Brandon the somali

Can You Hear The Sound When Your Cat Purrs?

jackson the ragdoll close upThere’s this cat in London who purrs as loud as a lawnmower. His name is Smokey. This cat purrs at 73 to 80 decibels. depending on which news report you read. If I had a cat like that, I’d kick him out of bed. Heck, I’d banish him to the garage. Or at the very least, I’d make sure I never petted him unless I wore earplugs.

Like all Sacramento real estate transactions are different, all cats purr differently. My cat who died December of 2010, Brandon, had a very loud purr. He used to sit on the bench near me at the breakfast table, and when we would have overnight company, our guests could not figure out where that sound came from in the morning. Brandon was content to just sit there and purr like a popcorn popper. I didn’t have to pet him to induce a purr. But he was no lawnmower.

Pica, our marbled ocicat — the throwaway nobody wanted because he wasn’t born with spots — he used to purr very softly. You could not hear him unless you glued your ear to the top of his head. His purr was so quiet it was almost a whisper. The sound was soft as his velvety coat, yet steady and long. He could purr for a good 30 minutes, especially while brushed. We had to euthanize Pica several years ago due to diabetes complications, but I still miss him everyday.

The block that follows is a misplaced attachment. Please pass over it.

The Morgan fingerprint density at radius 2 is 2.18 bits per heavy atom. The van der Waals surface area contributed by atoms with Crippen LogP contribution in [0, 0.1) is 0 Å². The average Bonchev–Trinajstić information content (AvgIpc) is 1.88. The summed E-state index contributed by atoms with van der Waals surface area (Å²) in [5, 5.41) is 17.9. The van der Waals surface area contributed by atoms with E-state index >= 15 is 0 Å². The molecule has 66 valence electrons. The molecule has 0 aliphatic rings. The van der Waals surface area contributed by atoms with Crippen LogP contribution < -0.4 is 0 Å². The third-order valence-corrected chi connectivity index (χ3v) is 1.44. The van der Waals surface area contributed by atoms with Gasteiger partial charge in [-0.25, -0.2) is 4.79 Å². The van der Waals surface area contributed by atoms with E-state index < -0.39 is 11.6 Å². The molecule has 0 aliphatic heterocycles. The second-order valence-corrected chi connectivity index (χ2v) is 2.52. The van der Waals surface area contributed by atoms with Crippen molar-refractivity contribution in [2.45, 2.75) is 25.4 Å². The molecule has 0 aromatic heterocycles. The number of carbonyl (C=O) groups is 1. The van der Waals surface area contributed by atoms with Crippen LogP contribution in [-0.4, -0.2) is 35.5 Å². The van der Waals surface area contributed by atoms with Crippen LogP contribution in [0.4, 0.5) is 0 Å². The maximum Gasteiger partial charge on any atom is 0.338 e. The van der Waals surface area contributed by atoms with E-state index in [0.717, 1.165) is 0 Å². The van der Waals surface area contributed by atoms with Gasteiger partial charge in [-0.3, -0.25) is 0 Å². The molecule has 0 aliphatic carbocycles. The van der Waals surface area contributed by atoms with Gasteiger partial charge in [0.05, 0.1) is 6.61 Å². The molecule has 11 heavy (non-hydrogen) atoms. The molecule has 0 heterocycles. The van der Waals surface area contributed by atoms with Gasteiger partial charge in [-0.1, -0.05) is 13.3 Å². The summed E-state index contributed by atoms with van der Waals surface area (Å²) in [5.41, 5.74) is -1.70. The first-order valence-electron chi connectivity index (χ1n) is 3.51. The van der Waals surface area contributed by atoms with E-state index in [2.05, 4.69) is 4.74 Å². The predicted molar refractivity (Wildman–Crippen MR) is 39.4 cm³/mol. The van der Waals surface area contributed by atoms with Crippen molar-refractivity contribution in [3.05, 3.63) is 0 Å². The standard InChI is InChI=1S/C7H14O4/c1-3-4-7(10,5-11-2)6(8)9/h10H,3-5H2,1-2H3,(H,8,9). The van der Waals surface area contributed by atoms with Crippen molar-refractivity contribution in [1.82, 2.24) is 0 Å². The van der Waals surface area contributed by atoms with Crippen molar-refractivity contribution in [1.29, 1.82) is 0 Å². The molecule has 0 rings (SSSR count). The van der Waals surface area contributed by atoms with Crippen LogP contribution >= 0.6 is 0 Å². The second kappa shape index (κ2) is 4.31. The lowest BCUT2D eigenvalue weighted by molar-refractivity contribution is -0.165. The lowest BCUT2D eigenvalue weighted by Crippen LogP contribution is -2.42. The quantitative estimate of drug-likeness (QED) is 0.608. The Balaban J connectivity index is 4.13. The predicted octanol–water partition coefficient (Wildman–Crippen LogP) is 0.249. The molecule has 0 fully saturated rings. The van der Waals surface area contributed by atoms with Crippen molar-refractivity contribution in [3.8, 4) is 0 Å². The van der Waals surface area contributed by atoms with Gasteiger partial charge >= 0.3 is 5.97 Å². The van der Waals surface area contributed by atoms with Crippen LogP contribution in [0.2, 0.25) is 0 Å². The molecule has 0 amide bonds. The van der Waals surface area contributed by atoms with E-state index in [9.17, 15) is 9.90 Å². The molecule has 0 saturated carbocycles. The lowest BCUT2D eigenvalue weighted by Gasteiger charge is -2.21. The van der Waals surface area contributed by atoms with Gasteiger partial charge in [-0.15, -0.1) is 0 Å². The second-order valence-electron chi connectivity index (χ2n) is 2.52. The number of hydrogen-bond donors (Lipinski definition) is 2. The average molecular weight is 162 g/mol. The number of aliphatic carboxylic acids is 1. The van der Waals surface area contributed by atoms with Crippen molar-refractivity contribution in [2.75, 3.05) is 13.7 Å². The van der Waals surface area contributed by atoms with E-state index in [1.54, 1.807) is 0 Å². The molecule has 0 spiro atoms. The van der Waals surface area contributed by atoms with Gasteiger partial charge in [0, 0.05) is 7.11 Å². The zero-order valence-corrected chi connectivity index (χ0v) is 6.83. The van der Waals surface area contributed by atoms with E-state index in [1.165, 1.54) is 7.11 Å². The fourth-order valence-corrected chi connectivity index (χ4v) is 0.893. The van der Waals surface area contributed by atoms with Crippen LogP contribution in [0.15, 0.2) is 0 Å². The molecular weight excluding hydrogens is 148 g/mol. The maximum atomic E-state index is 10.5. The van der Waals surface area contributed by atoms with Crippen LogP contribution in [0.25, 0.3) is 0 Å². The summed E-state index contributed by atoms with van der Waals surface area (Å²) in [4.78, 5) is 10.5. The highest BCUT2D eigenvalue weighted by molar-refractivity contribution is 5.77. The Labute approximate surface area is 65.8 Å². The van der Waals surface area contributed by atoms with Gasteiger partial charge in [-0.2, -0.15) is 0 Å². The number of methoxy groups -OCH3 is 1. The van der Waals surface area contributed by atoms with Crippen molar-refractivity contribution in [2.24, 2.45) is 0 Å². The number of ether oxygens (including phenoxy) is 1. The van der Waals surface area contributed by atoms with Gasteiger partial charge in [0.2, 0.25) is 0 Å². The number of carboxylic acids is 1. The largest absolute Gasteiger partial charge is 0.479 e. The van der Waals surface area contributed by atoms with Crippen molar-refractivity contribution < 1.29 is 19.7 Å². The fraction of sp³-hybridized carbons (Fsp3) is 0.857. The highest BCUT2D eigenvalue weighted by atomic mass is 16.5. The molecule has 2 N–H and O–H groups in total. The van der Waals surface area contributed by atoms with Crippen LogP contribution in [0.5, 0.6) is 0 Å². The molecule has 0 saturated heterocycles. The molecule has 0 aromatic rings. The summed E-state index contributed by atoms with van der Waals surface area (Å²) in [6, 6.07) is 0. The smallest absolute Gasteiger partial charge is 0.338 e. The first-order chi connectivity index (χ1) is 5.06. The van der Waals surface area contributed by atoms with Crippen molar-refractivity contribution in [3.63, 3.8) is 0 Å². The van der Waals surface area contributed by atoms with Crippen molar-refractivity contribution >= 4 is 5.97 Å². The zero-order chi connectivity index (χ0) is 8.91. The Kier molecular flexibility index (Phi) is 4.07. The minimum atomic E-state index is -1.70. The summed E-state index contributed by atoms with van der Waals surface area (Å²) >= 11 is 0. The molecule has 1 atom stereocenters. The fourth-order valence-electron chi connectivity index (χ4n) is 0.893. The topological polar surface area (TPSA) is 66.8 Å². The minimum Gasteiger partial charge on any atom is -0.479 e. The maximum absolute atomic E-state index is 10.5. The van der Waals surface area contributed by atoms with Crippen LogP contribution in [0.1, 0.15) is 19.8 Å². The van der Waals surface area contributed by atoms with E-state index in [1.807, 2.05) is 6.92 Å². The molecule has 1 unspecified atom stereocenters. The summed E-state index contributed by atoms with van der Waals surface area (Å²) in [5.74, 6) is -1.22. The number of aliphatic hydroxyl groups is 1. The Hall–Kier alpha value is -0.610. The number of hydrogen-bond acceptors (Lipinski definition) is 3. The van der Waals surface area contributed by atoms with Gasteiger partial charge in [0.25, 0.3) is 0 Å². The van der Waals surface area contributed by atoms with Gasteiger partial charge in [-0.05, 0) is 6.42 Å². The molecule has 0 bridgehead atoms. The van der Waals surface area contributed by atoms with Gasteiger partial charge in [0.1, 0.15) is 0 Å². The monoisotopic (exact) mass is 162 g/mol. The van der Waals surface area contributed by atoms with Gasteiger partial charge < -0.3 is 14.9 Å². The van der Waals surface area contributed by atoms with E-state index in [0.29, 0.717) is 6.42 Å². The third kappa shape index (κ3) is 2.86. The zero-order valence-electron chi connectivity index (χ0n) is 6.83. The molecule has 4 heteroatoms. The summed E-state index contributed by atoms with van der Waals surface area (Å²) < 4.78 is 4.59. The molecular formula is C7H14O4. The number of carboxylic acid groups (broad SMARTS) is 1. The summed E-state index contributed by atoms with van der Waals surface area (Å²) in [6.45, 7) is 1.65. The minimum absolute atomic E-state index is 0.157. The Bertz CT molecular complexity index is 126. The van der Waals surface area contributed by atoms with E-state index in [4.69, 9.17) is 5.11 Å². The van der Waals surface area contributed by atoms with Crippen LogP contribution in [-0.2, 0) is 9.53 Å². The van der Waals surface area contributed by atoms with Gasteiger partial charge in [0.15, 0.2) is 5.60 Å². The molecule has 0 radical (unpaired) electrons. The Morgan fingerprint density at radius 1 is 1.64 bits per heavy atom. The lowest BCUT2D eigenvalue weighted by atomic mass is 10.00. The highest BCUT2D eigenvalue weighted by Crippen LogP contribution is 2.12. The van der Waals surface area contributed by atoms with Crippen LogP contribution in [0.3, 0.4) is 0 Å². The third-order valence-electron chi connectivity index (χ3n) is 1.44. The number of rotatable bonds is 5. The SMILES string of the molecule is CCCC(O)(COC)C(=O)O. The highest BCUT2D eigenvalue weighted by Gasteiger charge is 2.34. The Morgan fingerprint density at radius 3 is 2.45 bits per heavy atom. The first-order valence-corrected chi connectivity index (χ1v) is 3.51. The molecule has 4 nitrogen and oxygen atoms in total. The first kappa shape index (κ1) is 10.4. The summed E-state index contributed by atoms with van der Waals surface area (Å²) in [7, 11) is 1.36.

Pia, the cinnamon spotted ocicat, she also used to purr quietly but loud enough that I could hear her without smushing my ear into her body. I’d say her purr sounded like an electric razor. Sort of buzzy and raspy. She would purr for as long as she was stroked. Once I stopped petting her, she would stop purring almost immediately. She died from a sudden heart attack years ago. Scared the crap out of us. Who knew cats had heart attacks?

Jackson is a loud purring machine. He sounds like a coffee pot percolates. It’s a steady sound and tends to get louder as he gets closer to stopping. His purring, in fact, woke me up this morning. I must have rolled over or wiggled my toes or done something that made him realize there was life in the bed, and I wasn’t dead, because he was purring away like there is no tomorrow. I think he was just happy to see a live person.

Now Tessa, she is a nonstop. She is a manipulator, like most felines. She knows exactly what to do to get attention, or maybe we are just trained too well by her. If I ignore her while I’m working on my computer, she’ll plop herself in front of my monitor and stare at me. Then the purring starts. It’s like she’s saying, can’t you see how incredibly cute and adorable I am?

Thank goodness none of them purr loud enough to be mistaken for a vacuum cleaner.

While Elizabeth is visiting Pearl Harbor today, this is a reprint from 2011, previously published elsewhere.

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